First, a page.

Economic Census: The conference agreement provides $690 million for the Census Bureau's periodic censuses and programs, equal to the Senate level and an increase of $93.2 million above the House level. The conference level will allow the 2012 Economic Census, crucial for future Gross Domestic Product estimates, to go forward. The House level would likely have forced the Census Bureau to cancel the Economic Census.
Federal Prison System: The conference agreement provides $6.6 billion for the Federal Bureau of Prisons (BOP), which will allow the agency to both absorb the expected increase in the inmate population during FY 2012 and stay on schedule in opening new prisons. Inadequate funding in the House bill would not have been enough for BOP's basic operations and would have also prevented BOP from beginning occupancy at 3 newly built prisons.
Legal Services Corporation (LSC): The conference agreement provides $348 million for LSC. While this is a significant improvement over the House bill, which proposed only $300 million for the agency, it is considerably less than we should be investing to address the "justice gap" for low income Americans, particularly during the continuing economic challenges we face.
National Science Foundation: The conference agreement provides $7 billion for the National Science Foundation, an increase of $173 million above the FY 2011 level and the House bill level, and $335 million above the Senate bill level. While we need to be investing much more in basic research at NSF, the additional funding in the conference agreement is an important step in the right direction.
NOAA's Joint Polar Satellite System: The conference agreement provides $924 million for the JPSS, an increase of $22.7 million above the House bill and $3.2 million above the Senate bill. While still $146 million below the request, the conference level will go farther than either the House or Senate levels in helping to minimize the anticipated future satellite data gaps.
NASA's James Webb Space Telescope: The conference agreement provides $529.6 million, the same as the Senate level. The House bill had zeroed out this important program, which will be 100 times more powerful than the Hubble Space Telescope, allowing us to see images of the first glows after the Big Bang and greatly enhancing our scientific understanding of the universe.
TRANSPORTATION, HUD APPROPRIATIONS
Highway and Transit Funding: Includes $39.8 billion for the federal-aid highway program, $12.1 billion more than the House draft bill and consistent with the annual funding levels assumed in the surface transportation extension act. The bill includes $10.5 billion for transit programs, $2.5 billion more than the House draft bill.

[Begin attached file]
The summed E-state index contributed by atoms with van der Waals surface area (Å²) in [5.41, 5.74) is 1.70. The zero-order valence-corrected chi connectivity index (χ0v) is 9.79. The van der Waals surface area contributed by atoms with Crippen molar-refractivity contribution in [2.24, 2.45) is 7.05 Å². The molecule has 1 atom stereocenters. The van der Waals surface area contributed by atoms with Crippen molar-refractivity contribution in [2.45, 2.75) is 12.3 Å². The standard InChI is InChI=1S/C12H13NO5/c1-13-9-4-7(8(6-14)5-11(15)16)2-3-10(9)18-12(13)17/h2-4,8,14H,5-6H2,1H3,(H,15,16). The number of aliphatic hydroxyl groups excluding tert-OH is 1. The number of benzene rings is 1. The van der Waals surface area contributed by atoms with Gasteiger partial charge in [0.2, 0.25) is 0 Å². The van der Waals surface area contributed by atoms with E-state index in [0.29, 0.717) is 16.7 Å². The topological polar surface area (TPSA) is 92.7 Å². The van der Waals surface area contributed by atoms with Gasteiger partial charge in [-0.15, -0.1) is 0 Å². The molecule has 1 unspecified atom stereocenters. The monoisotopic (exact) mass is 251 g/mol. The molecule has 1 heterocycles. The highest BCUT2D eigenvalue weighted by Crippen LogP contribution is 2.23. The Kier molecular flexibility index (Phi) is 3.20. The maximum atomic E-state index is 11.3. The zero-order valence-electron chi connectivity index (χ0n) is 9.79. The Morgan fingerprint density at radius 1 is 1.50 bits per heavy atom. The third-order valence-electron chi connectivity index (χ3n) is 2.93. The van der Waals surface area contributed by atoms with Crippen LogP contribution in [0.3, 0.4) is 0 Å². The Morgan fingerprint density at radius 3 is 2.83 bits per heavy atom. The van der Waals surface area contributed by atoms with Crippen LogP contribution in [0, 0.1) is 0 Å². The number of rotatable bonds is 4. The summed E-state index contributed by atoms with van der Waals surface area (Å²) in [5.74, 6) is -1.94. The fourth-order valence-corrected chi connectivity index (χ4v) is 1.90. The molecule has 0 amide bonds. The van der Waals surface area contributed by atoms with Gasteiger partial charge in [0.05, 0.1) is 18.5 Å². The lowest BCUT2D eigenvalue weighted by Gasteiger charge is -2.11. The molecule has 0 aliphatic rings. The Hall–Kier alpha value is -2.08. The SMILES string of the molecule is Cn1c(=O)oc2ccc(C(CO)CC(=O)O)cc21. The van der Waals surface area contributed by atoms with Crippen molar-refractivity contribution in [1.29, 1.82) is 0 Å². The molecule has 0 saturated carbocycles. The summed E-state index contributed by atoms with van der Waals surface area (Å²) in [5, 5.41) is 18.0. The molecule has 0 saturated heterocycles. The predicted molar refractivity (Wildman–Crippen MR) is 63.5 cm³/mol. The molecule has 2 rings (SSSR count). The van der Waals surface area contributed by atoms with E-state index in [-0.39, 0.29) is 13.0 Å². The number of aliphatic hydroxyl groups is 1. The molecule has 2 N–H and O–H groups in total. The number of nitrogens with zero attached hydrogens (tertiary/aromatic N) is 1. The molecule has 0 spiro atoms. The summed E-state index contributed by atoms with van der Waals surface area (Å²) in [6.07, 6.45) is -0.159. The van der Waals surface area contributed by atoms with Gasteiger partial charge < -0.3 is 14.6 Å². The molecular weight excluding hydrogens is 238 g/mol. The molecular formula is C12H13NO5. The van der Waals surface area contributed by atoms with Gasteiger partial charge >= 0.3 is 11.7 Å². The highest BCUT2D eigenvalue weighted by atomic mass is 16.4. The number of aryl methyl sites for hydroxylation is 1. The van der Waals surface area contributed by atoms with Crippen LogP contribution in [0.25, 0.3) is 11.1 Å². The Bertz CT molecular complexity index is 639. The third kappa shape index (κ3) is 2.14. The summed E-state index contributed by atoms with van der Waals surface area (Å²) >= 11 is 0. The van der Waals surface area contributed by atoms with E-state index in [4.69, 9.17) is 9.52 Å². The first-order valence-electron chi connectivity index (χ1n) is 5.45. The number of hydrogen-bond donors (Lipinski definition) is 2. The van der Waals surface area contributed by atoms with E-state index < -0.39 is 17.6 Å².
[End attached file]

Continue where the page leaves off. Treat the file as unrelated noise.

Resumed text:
Emergency Relief: The conference agreement includes $1.66 billion for emergency funding for the backlog of road, highway and bridge projects that were damaged by natural disasters.
AMTRAK: The conference agreement includes $1.4 billion for Amtrak capital and operating grants. In addition, the final bill deletes onerous language that was included in the Republican Leadership's House draft bill which would have eliminated service on 26 short-distance routes, affecting 15 States and more than 9 million passengers.
National Infrastructure Investment (TIGER Grants): The bill includes $500 million for the TIGER grant program which will help advance national and regional transportation projects that will benefit both passenger and freight mobility.
Housing Counseling Assistance: The Conference agreement provides $45 million in funding for Housing Counseling Assistance. This program provides grant funds to local non-profit agencies for reverse mortgage, rental, home pre-purchase and foreclosure prevention counseling. Republican Leadership was successful in eliminating Housing Counseling Assistance in FY2011.
Choice Neighborhoods Initiative: The Choice Neighborhoods Initiative is funded at $120 million in the Conference agreement. Choice is a grant program to revitalize public housing and blighted private housing in mixed-income neighborhoods. This program provides quality low-income housing while the vast majority of these funds create needed construction jobs. Republican Leadership proposed eliminating this program entirely in their FY2012 bill.
Interagency Council on Homelessness: The USICH is funded at $3.3 million in the conference agreement. This agency was also eliminated in the Republican Leadership's House bill as no funds were provided for FY12. The Council enhances the Federal Government's response to homelessness by coordination between agencies- addressing duplicative programs and identifying best practices.
Veterans Affairs Supportive Housing (VASH): The Conference agreement provides $75 million, equal to the President's budget request, for the HUD VASH program. VASH provides long-term housing to homeless veterans. This is an increase of $25 million over the FY 2011 level.